“When we started our journey, I was thinking we weren’t ready for a Stormbringer attack. I… haven’t thought of this in a long time, but I’m embarrassed to admit that I thought about ways to keep us from one before we were ready.”

Blue stares at Red, anger and indignation rising up… then fading as he lets his breath out. “Yeah, well. That was shitty of you, not telling me how you really felt. But I’d be a hypocrite if I thought less of you for feeling that way at all, given that I—” The words get stuck in his throat, and he clears it. “After Vermilion, I changed my mind about going to every Stormbringer battle. It wasn’t what I thought it would be like, and we…”

We might have died.

Even after they lost Aiko, he feels rejection of that in his core. It’s possible, sure, but he doesn’t really believe it. Not if they stuck together…

Meanwhile Red is looking surprised, and relieved. “We would have been even less prepared.”

“Right. So we might not have been on the same page then, but we could be, someday, right?”

He’s not sure what he’s asking, really. He’s not sure what he’d do if Red says no. But he still feels conflicted and confused about how much he trusts Red, and how much he should. On the one hand he needs Red to be okay with hearing about Koichi’s theory if he’s going to get his help.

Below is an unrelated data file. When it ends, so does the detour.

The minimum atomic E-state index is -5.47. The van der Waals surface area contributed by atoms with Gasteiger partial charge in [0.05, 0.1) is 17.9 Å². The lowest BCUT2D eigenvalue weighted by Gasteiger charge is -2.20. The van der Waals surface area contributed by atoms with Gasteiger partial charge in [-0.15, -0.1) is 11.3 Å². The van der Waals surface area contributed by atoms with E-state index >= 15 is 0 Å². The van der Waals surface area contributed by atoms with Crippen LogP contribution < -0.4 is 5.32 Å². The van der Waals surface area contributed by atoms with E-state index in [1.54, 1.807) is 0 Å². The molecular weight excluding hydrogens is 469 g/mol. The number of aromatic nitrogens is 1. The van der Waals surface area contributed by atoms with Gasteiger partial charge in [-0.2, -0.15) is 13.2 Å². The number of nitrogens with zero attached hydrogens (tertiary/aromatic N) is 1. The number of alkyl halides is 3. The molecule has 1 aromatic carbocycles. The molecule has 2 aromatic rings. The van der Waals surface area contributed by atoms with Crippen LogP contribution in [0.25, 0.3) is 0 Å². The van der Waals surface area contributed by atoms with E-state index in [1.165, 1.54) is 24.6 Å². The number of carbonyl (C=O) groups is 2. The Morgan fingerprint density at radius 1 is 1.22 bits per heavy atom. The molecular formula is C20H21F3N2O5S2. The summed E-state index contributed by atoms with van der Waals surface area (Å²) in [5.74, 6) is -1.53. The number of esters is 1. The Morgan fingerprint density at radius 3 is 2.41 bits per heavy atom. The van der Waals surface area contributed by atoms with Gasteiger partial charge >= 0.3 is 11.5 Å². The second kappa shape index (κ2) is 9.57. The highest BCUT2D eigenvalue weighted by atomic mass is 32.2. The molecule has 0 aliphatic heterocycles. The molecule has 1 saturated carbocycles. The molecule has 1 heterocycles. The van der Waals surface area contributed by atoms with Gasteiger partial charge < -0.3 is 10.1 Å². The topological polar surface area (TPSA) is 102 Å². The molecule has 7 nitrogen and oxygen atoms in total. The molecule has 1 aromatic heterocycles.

Not a great reason to share such a dangerous secret, really. And maybe he doesn’t need Red’s help, but it would take longer without it, and meanwhile he’s losing the soul of the gym, splitting it in two factions instead of making it a unified, stronger whole.

“We could be, yeah,” Red says, and his voice is soft too before he seems to shake himself. “And this is a good first step, I think. Talking about what honesty means for us.”

“Right. So, okay.” Blue sits on the ground, hands on his knees, and after a moment Red mirrors him, legs crossed. “How do we figure this out?”

“Well… first off, as a baseline, I think this quote makes for a really good starting point, though the person who wrote it might be really horrified by what we’re trying to do here… ‘Don’t lie when a normal highly honest person wouldn’t, and furthermore, be honest when somebody asks you which hypothetical circumstances would cause you to lie or mislead—absolutely honest, if they ask under this code. However, questions about meta-honesty should be careful not to probe object-level information.'”